Differences between infertile women with and without PCOS in terms of anxiety, coping styles, personality traits, and social adjustment: a case–control study

  • Zahra Basirat
  • Mahbobeh FaramarziEmail author
  • Mohammad Chehrazi
  • Mania Amiri
  • Faezeh Ghofrani
  • Zahra Tajalli
Gynecologic Endocrinology and Reproductive Medicine



The aim of the study was to identify differences in the level of anxiety, stress coping ways, personality traits, and social adjustments in infertile women with polycystic ovary syndrome (PCOS) compared to those without PCOS.


In a case–control study, 257 infertile of women were recruited at Fatemeh Azahra Infertility and Reproductive Health Research Center (Babol, Iran) from May 2016 to December 2017. A total of 135 women with PCOS and 122 women without PCOS completed the following questionnaires; State-Trait Anxiety Inventory (STAI), Ways of Coping Questionnaire (WCQ), NEO Five-Factor Inventory (NEO-FFI), and Bell’s Adjustment Inventory.


Infertile women with PCOS had a higher mean score of trait anxiety than those without PCOS (46.19 ± 5.29 vs 44.49 ± 5.13, P = 0.004), but no difference was observed for state anxiety. The two groups did not have any significant differences in the mean scores of social adjustment and ways of coping, except for social support and problem-focused coping which were higher in the PCOS group. The PCOS personality traits of PCOS infertile women were not different regarding neuroticism, extraversion, agreeableness, conscientiousness. The only exception was that infertile PCOS women had a significantly higher mean score of openness to experience than those without PCOS (P = 0.049).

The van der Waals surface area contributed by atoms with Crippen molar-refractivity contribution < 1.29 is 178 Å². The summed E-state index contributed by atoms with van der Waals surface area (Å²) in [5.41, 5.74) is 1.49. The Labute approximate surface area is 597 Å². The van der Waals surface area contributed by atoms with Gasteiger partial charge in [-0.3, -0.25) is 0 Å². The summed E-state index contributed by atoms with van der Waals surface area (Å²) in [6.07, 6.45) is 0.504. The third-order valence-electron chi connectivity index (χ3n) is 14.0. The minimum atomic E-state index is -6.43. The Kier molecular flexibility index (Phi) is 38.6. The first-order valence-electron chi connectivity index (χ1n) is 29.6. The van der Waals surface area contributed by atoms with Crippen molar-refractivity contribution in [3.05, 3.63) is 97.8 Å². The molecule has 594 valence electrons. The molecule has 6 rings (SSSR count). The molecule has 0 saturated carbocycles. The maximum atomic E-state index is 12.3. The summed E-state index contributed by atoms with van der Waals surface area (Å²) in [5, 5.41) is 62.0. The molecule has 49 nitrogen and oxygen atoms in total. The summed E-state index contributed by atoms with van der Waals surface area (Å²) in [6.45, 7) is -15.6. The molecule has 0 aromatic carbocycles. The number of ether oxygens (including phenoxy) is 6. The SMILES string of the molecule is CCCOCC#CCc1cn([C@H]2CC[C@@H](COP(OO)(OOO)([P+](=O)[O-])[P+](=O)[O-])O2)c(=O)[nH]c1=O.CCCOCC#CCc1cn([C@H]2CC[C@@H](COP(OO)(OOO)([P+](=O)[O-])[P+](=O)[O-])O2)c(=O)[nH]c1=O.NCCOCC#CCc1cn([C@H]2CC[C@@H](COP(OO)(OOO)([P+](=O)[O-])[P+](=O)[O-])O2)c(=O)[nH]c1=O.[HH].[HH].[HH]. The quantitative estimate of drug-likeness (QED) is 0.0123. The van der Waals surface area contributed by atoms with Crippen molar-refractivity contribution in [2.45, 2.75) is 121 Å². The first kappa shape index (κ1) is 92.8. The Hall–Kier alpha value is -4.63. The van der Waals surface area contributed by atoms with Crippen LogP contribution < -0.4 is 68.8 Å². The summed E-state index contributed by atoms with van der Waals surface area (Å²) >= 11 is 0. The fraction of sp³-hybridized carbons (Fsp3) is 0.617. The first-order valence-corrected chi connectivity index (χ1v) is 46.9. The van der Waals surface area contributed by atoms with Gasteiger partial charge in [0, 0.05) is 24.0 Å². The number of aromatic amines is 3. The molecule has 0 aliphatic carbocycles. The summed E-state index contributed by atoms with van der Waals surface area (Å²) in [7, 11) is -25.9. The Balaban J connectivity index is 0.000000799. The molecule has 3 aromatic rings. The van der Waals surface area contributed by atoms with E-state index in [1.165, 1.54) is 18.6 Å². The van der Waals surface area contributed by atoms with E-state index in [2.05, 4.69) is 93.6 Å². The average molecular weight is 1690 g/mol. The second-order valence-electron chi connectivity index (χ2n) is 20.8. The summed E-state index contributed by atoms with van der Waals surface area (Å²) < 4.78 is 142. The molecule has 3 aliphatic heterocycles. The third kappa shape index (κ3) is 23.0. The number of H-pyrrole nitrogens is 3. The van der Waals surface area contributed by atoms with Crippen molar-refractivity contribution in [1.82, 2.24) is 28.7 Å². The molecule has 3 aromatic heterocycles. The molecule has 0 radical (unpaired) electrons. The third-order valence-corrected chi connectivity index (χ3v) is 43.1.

Clinicians could take advantage of the psychological differences of infertile women with PCOS and without PCOS for better management of PCOS in infertility settings; despite higher levels of anxiety they are more likely to cope with stress and are welcome to new experiences.


Polycystic ovary syndrome Infertility Anxiety Personality Coping Psychological adjustment 



The authors thank all of the infertile women who participated the study. The study approved by the Ethics Committee of Babol University of Medical Sciences (Grant no. 2292).

Author contributions

ZB: protocol/project development, manuscript editing. MF: protocol/project development, manuscript writing/editing. MC: data analysis. MA: protocol/project development. FG: data collection. ZT: data collection.


The Deputy Research of Babol University of Medical Sciences approved and supported the study (Grant no. 2292).

Compliance with ethical standards

Conflict of interest

All authors declare that they have no competing interest.

Informed consent

Informed written consent was completed by all participants.


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Copyright information

© Springer-Verlag GmbH Germany, part of Springer Nature 2019

Authors and Affiliations

  1. 1.Infertility and Health Reproductive Research Center, Health Research Institute, Babol University of Medical SciencesBabolIslamic Republic of Iran
  2. 2.Department of Biostatistics and EpidemiologySchool of Medicine, Babol University of Medical SciencesBabolIslamic Republic of Iran
  3. 3.Obstetrics and GynecologyInfertility and Health Reproductive Research Center, Health Research Institute, Babol University of Medical SciencesBabolIslamic Republic of Iran

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